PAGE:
Reading is kind of insane when you think about it. Someone has likely spent hours a week, probably for years, researching and compiling the best available information on one subject, and you get 80% of their combined knowledge in a couple hours.
Reading is one of my favorite habits and it’s the one habit that all high-performers share. The benefits are amazing: if you read in the morning, you will start your day inspired and motivated, ready to crush your day and to perform at a high level during your poker sessions.
Therefore, I recommend reading for 15-30 minutes every single morning. I guarantee that it will improve your life and your poker mindset as well.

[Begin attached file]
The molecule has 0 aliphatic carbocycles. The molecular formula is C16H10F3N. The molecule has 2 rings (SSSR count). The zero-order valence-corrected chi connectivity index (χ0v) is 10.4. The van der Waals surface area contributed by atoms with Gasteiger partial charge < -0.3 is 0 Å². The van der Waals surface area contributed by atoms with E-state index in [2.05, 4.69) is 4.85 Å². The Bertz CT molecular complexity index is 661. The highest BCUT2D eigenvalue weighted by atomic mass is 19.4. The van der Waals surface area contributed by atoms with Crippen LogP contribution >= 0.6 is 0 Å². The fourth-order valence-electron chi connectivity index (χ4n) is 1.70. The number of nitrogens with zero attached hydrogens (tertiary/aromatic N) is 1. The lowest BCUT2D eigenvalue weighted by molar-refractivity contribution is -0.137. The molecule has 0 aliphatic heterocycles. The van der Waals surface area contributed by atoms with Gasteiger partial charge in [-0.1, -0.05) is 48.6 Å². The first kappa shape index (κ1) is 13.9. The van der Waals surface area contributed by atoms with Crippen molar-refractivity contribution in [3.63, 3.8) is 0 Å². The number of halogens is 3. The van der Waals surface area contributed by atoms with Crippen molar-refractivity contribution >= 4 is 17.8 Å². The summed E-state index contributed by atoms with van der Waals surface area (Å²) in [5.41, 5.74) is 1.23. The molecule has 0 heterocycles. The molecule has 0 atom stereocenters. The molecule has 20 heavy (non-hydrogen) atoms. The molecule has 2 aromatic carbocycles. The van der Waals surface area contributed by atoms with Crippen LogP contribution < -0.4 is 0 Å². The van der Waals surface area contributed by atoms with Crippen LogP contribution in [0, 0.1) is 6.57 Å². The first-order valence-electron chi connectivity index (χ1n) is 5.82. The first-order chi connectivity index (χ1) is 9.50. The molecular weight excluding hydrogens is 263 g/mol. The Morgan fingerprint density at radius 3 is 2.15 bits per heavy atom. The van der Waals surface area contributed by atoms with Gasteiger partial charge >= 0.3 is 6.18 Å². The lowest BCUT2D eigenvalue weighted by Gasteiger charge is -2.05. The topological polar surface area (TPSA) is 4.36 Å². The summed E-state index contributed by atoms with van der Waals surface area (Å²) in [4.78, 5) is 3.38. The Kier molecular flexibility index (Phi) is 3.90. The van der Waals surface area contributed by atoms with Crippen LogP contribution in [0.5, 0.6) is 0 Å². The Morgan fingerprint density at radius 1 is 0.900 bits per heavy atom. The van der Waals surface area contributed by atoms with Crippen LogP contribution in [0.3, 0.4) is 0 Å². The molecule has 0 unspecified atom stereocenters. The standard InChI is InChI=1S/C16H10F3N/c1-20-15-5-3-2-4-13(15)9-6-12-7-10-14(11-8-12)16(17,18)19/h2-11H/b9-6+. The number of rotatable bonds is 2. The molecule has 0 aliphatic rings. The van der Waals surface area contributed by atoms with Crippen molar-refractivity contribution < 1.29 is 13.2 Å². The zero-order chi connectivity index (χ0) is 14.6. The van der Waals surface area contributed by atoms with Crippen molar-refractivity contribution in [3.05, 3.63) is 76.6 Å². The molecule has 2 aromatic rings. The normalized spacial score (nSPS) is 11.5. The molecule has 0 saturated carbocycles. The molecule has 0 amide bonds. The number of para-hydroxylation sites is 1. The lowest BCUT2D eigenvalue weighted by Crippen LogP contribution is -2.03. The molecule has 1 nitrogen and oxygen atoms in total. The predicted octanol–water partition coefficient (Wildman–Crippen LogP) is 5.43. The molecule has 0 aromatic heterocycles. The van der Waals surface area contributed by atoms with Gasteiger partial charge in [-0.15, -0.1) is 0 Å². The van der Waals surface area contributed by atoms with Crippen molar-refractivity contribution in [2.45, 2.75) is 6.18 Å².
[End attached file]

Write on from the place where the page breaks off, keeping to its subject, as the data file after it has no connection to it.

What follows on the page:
Here are the top 4 books I’ve read in 2021, what I’ve learned from them and my favorite quotes. Enjoy!
Note: This post contains affiliate links, which means that I make a small commission if you make a purchase, at no extra cost to you. I pay attention to only recommend books that I think are useful for my audience.
1. The Almanack of Naval Ravikant: A Guide to Wealth and Happiness
The Almanack of Naval Ravikant is one of my all-time favorites, it’s a book that I will probably re-read a couple of times. The content of this book is pure wisdom. It’s actually too much wisdom in such a short book.
Who is Naval Ravikant?
Naval Ravikant is an entrepreneur, philosopher, and investor who has captivated the world with his principles for building wealth and creating long-term happiness. The Almanack of Naval Ravikant is a collection of Naval’s wisdom and experience from the last ten years, shared as a curation of his most insightful interviews and poignant reflections. This isn’t a how-to book, or a step-by-step gimmick. Instead, through Naval’s own words, you will learn how to walk your own unique path toward a happier, wealthier life.
Here are my top 10 favorite quotes from the book: